As GMWatch recently reported, five hundred tons of Indian GMO rice have been mistakenly used in many countries to make, among other things, sweets for Mars, the world’s leading confectionary manufacturer. No GMO rice has been authorized for consumption in the EU and so the affected products that are being sold in the European Union are being recalled.
Source: GMWatch By Claire Robinson
GMWatch reported Saturday that the fact that the rice originated in India surprised many, as no GM rice has been commercialized in India. However, a 2015 report by Dr Ranjitsinh Mane, an agricultural economist at the University of Arkansas’s Rice Research and Extension Center, provides a possible explanation for the contamination – GMO field trials. Indeed, Dr Mane’s report actually warns: “Currently, there are a large number of GM rice field trials… which is a recipe to start illegal GM rice seed industry”.
GM rice field trials in India
The report, titled Acceptance and use of genetically modified rice in India, explains that from 1997 to 2008 there were “about 79 imports of transgenic research material, of which private companies account for about 85 percent. Monsanto, Bayer, Mahyco, and Syngenta were the major importers of transgenic material” (p.18) – presumably meaning GM seeds or plant cells intended for regeneration into GM plants. In the specific case of rice, there were 13 private and 7 public imports of transgenic material.
The report adds that as of April 2012, India’s GMO regulator GEAC had permitted Bayer to conduct “selection trials for different rice events at three different agro climatic zones”. According to the report, salt-tolerant GM rice trials were being conducted by Monsanto and other trials by Metahelix Life Sciences, though other companies running the trials include BASF, the Indian branch of DuPont, and Maharashtra Hybrid Seeds Co Ltd (Mahyco), as well as universities and research institutes.
It says about GM rice trials: “There has been a gradual increase in permit approvals to conduct field trials starting with one field trial in 2007 and reaching 9 field trials in 2011.”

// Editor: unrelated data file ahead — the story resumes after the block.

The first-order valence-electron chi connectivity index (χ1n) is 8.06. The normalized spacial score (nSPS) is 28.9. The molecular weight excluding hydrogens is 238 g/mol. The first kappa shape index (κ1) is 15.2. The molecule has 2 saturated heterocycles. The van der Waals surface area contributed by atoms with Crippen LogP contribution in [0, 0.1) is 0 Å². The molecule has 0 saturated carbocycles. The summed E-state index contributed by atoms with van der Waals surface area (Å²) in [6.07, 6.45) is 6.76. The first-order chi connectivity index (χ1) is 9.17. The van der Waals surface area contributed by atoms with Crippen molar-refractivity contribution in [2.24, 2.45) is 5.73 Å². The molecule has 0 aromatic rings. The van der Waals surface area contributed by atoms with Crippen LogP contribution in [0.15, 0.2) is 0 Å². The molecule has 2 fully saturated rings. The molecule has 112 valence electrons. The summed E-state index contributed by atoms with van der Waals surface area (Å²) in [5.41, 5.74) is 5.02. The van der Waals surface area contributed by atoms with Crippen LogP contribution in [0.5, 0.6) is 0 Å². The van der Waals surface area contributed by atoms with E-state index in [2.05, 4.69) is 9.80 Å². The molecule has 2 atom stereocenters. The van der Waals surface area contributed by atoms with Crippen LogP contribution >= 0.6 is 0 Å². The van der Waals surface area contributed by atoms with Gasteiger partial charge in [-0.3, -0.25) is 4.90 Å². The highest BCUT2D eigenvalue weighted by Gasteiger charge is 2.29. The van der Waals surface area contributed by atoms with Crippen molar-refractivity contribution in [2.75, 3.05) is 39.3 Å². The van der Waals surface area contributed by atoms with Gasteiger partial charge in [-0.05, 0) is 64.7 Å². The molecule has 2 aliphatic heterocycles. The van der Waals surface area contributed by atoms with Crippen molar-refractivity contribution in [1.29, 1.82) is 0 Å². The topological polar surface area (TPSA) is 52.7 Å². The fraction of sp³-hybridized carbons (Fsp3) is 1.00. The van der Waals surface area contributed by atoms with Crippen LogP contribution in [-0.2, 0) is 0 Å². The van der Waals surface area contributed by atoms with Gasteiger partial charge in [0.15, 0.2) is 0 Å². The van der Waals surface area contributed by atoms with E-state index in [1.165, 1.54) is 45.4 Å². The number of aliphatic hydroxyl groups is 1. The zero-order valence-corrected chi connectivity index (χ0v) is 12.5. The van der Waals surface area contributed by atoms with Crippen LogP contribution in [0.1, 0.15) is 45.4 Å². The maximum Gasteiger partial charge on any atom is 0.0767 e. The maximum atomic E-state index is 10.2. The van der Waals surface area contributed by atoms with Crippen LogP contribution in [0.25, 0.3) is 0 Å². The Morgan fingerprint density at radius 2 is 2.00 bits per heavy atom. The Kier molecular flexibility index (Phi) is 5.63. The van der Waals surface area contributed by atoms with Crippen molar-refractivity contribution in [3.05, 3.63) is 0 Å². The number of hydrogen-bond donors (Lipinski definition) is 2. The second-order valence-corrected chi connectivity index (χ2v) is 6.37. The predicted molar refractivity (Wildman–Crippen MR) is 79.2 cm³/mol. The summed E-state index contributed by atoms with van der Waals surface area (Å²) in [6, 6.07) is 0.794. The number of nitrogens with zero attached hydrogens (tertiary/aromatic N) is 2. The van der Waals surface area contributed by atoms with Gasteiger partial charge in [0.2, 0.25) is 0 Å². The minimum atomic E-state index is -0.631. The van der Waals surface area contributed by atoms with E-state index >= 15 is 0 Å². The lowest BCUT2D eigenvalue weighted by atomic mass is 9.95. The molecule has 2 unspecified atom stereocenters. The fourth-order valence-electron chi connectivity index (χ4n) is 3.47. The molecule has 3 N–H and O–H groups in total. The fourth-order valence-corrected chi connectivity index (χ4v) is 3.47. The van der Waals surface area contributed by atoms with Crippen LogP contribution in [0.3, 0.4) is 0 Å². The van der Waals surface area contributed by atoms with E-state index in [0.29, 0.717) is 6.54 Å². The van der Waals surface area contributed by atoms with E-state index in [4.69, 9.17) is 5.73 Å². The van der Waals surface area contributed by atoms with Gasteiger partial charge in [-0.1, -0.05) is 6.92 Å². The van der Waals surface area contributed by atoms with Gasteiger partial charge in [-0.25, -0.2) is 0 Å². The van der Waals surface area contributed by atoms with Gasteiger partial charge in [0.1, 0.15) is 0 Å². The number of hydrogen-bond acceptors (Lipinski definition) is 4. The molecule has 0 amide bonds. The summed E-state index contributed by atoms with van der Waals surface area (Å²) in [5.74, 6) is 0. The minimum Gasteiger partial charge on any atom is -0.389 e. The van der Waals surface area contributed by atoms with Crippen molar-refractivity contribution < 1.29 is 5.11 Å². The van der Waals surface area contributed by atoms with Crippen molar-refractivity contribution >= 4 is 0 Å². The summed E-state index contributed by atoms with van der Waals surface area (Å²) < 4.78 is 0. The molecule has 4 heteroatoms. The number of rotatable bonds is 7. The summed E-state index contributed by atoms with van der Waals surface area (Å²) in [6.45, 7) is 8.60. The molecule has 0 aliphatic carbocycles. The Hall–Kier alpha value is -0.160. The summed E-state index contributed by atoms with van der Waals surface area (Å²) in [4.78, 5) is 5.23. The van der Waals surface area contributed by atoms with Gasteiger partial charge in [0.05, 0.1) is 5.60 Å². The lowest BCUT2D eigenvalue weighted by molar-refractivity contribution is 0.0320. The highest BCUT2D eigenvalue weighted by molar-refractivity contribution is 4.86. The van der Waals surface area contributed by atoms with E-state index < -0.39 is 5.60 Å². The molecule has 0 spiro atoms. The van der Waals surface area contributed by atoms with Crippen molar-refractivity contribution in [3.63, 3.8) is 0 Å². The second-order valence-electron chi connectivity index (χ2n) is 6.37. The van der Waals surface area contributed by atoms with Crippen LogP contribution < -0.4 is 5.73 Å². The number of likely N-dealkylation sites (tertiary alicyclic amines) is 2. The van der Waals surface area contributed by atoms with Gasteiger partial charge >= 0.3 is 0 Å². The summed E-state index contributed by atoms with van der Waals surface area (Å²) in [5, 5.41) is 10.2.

The report lists numerous sites across India where GMO rice trials were carried out (p13). The GMO traits tested are mostly insecticide-containing (likely to be Bt toxins), though herbicide tolerance, “iron enhancement”, and “yield enhancement” are also in the mix.
The author of the report has no confidence in the ability of the regulatory system to prevent GM rice escaping from trials, as the “theft” of GM rice germplasm and “its subsequent replication for illegal seeds is very difficult to counteract” due to lack of strict biosafety rules and intellectual property rights (p25).
While nothing of value appears to have come out of India’s many GMO rice trials, the disruption to trade from the contamination, wherever it originated, could potentially be severe and long-lasting.
In 2006 an export market collapse occurred when GM rice was found in the US rice supply, with US rice being removed from European store shelves. Bayer eventually had to pay a 750 million dollar settlement to American rice farmers in compensation for their financial losses. The source of the GM rice contamination was Bayer’s experimental GMO rice trials of their Liberty Link rice.
While the US is the world’s fourth largest rice exporter, with around 8% of rice exports, India is far and away the top exporter, with nearly half of the global rice trade. This means the potential for market disruption from GM contamination is enormous.
Governments of the countries affected by the contaminated rice should demand that the companies and institutes responsible for conducting the GMO field trials in India make available the genetic sequences of the rice lines tested, along with a sample of reference material. If the samples and sequences are found to match the contaminating GM rice, then the source of the contamination could potentially be identified and the responsible company or institute held accountable. The government of India, relevant state governments, and GEAC should cooperate in the investigation.
Previous GMO contamination events
The circumstantial evidence in the recent contamination case clearly points to India as the source. But if that evidence did not exist, the suspect that would have sprung to mind would have been China, since EU countries have suffered repeated contamination incidents of GM Bt insecticidal rice in imports from that country. A Chinese GMO-promoting scientist called Zhang Qifa was suspected of being involved in the illegal spread of GM Bt rice, which has not been approved for commercial cultivation or consumption anywhere. But China is not a credible suspect in the recent case.
There are numerous cases of GMO contamination events from GM crops that have never been commercialized but have been grown in trials, including rice, wheat, and flax. In some cases, damage to the industry has amounted to millions of dollars. A summary of these incidents is available in the book GMO Myths and Truths. See also the review of recorded GM contamination incidents, 1997–2013, contained in the GM Contamination Register.
GMO rice: Global regulatory status
GMO golden rice has been approved for consumption in certain countries. Approval was sought by the developer, IRRI, in anticipation that the GMO rice will contaminate non-GM rice imports. It has also been approved for commercial cultivation in the Philippines, in spite of the US FDA’s conclusion that it doesn’t contain enough beta-carotene to make a health claim.
After the Liberty Link contamination findings, the USDA retroactively deregulated this GM rice – but Bayer decided not to commercialise it due to consumer rejection of GMOs.
India has not approved GMO golden rice – or any GMO food crop – for consumption.